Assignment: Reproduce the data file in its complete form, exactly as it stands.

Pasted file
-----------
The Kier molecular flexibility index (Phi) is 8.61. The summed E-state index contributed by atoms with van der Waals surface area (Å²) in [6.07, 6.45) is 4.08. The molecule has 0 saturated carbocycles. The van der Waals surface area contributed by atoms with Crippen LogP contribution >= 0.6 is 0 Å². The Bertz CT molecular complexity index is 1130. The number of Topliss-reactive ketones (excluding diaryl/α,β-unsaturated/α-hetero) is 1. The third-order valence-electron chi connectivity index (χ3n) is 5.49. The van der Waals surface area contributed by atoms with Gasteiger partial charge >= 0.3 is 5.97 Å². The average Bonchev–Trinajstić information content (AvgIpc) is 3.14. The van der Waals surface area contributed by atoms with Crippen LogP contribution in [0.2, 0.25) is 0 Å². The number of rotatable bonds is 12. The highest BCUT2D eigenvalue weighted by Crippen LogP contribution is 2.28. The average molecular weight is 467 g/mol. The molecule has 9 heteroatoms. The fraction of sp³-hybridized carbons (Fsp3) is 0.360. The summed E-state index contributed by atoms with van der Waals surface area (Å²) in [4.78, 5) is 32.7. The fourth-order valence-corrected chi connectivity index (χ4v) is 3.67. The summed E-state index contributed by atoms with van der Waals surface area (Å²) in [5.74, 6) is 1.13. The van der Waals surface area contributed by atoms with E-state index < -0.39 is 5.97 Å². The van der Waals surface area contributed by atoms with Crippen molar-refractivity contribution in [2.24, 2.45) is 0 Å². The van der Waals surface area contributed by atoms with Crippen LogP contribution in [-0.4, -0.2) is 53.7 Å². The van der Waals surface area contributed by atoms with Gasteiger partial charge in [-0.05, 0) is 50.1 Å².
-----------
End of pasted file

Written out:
The Kier molecular flexibility index (Phi) is 8.61. The summed E-state index contributed by atoms with van der Waals surface area (Å²) in [6.07, 6.45) is 4.08. The molecule has 0 saturated carbocycles. The van der Waals surface area contributed by atoms with Crippen LogP contribution >= 0.6 is 0 Å². The Bertz CT molecular complexity index is 1130. The number of Topliss-reactive ketones (excluding diaryl/α,β-unsaturated/α-hetero) is 1. The third-order valence-electron chi connectivity index (χ3n) is 5.49. The van der Waals surface area contributed by atoms with Gasteiger partial charge >= 0.3 is 5.97 Å². The average Bonchev–Trinajstić information content (AvgIpc) is 3.14. The van der Waals surface area contributed by atoms with Crippen LogP contribution in [0.2, 0.25) is 0 Å². The number of rotatable bonds is 12. The highest BCUT2D eigenvalue weighted by Crippen LogP contribution is 2.28. The average molecular weight is 467 g/mol. The molecule has 9 heteroatoms. The fraction of sp³-hybridized carbons (Fsp3) is 0.360. The summed E-state index contributed by atoms with van der Waals surface area (Å²) in [4.78, 5) is 32.7. The fourth-order valence-corrected chi connectivity index (χ4v) is 3.67. The summed E-state index contributed by atoms with van der Waals surface area (Å²) in [5.74, 6) is 1.13. The van der Waals surface area contributed by atoms with E-state index < -0.39 is 5.97 Å². The van der Waals surface area contributed by atoms with Crippen molar-refractivity contribution in [2.24, 2.45) is 0 Å². The van der Waals surface area contributed by atoms with Crippen LogP contribution in [-0.4, -0.2) is 53.7 Å². The van der Waals surface area contributed by atoms with Gasteiger partial charge in [-0.05, 0) is 50.1 Å².